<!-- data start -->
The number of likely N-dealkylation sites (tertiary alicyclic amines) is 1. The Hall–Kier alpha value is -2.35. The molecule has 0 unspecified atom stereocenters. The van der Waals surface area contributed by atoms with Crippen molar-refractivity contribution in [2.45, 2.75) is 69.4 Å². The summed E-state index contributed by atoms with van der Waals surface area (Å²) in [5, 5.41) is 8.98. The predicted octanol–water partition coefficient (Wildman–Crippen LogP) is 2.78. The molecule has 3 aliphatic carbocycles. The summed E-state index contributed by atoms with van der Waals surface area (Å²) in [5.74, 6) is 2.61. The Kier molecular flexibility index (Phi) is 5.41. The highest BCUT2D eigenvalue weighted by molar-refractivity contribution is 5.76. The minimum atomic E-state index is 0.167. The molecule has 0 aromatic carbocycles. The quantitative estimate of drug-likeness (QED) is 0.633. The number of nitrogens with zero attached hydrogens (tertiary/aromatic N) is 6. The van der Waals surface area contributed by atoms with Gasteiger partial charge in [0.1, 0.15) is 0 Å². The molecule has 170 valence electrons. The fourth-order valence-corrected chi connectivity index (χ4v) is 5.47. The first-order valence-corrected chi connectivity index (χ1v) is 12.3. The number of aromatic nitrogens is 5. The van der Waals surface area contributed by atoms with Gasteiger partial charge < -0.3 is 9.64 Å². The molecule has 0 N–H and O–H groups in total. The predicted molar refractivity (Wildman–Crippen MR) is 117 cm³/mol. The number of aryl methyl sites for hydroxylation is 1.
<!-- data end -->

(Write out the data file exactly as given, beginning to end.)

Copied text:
The number of likely N-dealkylation sites (tertiary alicyclic amines) is 1. The Hall–Kier alpha value is -2.35. The molecule has 0 unspecified atom stereocenters. The van der Waals surface area contributed by atoms with Crippen molar-refractivity contribution in [2.45, 2.75) is 69.4 Å². The summed E-state index contributed by atoms with van der Waals surface area (Å²) in [5, 5.41) is 8.98. The predicted octanol–water partition coefficient (Wildman–Crippen LogP) is 2.78. The molecule has 3 aliphatic carbocycles. The summed E-state index contributed by atoms with van der Waals surface area (Å²) in [5.74, 6) is 2.61. The Kier molecular flexibility index (Phi) is 5.41. The highest BCUT2D eigenvalue weighted by molar-refractivity contribution is 5.76. The minimum atomic E-state index is 0.167. The molecule has 0 aromatic carbocycles. The quantitative estimate of drug-likeness (QED) is 0.633. The number of nitrogens with zero attached hydrogens (tertiary/aromatic N) is 6. The van der Waals surface area contributed by atoms with Gasteiger partial charge in [0.1, 0.15) is 0 Å². The molecule has 170 valence electrons. The fourth-order valence-corrected chi connectivity index (χ4v) is 5.47. The first-order valence-corrected chi connectivity index (χ1v) is 12.3. The number of aromatic nitrogens is 5. The van der Waals surface area contributed by atoms with Gasteiger partial charge < -0.3 is 9.64 Å². The molecule has 0 N–H and O–H groups in total. The predicted molar refractivity (Wildman–Crippen MR) is 117 cm³/mol. The number of aryl methyl sites for hydroxylation is 1.